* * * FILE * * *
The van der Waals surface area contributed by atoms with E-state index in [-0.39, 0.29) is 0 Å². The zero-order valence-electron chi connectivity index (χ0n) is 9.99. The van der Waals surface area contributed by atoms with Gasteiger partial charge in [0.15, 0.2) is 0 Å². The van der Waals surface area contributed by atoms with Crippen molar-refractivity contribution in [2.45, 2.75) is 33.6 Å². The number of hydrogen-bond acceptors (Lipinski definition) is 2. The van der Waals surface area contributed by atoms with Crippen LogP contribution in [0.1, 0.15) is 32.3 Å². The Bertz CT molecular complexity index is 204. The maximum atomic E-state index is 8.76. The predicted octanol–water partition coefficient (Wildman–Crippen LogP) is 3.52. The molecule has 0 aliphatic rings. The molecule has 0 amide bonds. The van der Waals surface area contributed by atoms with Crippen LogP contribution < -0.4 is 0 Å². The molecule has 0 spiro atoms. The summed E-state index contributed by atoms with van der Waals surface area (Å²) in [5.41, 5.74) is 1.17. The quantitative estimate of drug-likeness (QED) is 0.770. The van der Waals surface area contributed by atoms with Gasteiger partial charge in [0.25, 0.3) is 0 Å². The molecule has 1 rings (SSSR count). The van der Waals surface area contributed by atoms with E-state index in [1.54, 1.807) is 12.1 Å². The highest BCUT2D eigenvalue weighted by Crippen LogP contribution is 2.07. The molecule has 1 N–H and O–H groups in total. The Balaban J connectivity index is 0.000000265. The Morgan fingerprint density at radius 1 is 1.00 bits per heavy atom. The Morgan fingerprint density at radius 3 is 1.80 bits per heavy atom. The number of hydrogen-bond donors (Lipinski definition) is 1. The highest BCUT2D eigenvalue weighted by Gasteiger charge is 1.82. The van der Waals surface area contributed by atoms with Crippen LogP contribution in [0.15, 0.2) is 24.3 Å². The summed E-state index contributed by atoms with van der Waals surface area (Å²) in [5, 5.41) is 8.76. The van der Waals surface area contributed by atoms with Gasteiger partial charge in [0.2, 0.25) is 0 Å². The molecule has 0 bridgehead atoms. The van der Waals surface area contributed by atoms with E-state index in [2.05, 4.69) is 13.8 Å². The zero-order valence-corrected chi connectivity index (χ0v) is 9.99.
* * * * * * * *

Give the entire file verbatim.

The van der Waals surface area contributed by atoms with E-state index in [-0.39, 0.29) is 0 Å². The zero-order valence-electron chi connectivity index (χ0n) is 9.99. The van der Waals surface area contributed by atoms with Gasteiger partial charge in [0.15, 0.2) is 0 Å². The van der Waals surface area contributed by atoms with Crippen molar-refractivity contribution in [2.45, 2.75) is 33.6 Å². The number of hydrogen-bond acceptors (Lipinski definition) is 2. The van der Waals surface area contributed by atoms with Crippen LogP contribution in [0.1, 0.15) is 32.3 Å². The Bertz CT molecular complexity index is 204. The maximum atomic E-state index is 8.76. The predicted octanol–water partition coefficient (Wildman–Crippen LogP) is 3.52. The molecule has 0 aliphatic rings. The molecule has 0 amide bonds. The van der Waals surface area contributed by atoms with Crippen LogP contribution < -0.4 is 0 Å². The molecule has 0 spiro atoms. The summed E-state index contributed by atoms with van der Waals surface area (Å²) in [5.41, 5.74) is 1.17. The quantitative estimate of drug-likeness (QED) is 0.770. The van der Waals surface area contributed by atoms with Gasteiger partial charge in [0.25, 0.3) is 0 Å². The molecule has 1 rings (SSSR count). The van der Waals surface area contributed by atoms with E-state index in [1.54, 1.807) is 12.1 Å². The highest BCUT2D eigenvalue weighted by Crippen LogP contribution is 2.07. The molecule has 1 N–H and O–H groups in total. The Balaban J connectivity index is 0.000000265. The Morgan fingerprint density at radius 1 is 1.00 bits per heavy atom. The Morgan fingerprint density at radius 3 is 1.80 bits per heavy atom. The number of hydrogen-bond donors (Lipinski definition) is 1. The highest BCUT2D eigenvalue weighted by Gasteiger charge is 1.82. The van der Waals surface area contributed by atoms with Crippen LogP contribution in [0.15, 0.2) is 24.3 Å². The summed E-state index contributed by atoms with van der Waals surface area (Å²) in [5, 5.41) is 8.76. The van der Waals surface area contributed by atoms with Gasteiger partial charge in [0.2, 0.25) is 0 Å². The molecule has 0 bridgehead atoms. The van der Waals surface area contributed by atoms with E-state index in [2.05, 4.69) is 13.8 Å². The zero-order valence-corrected chi connectivity index (χ0v) is 9.99.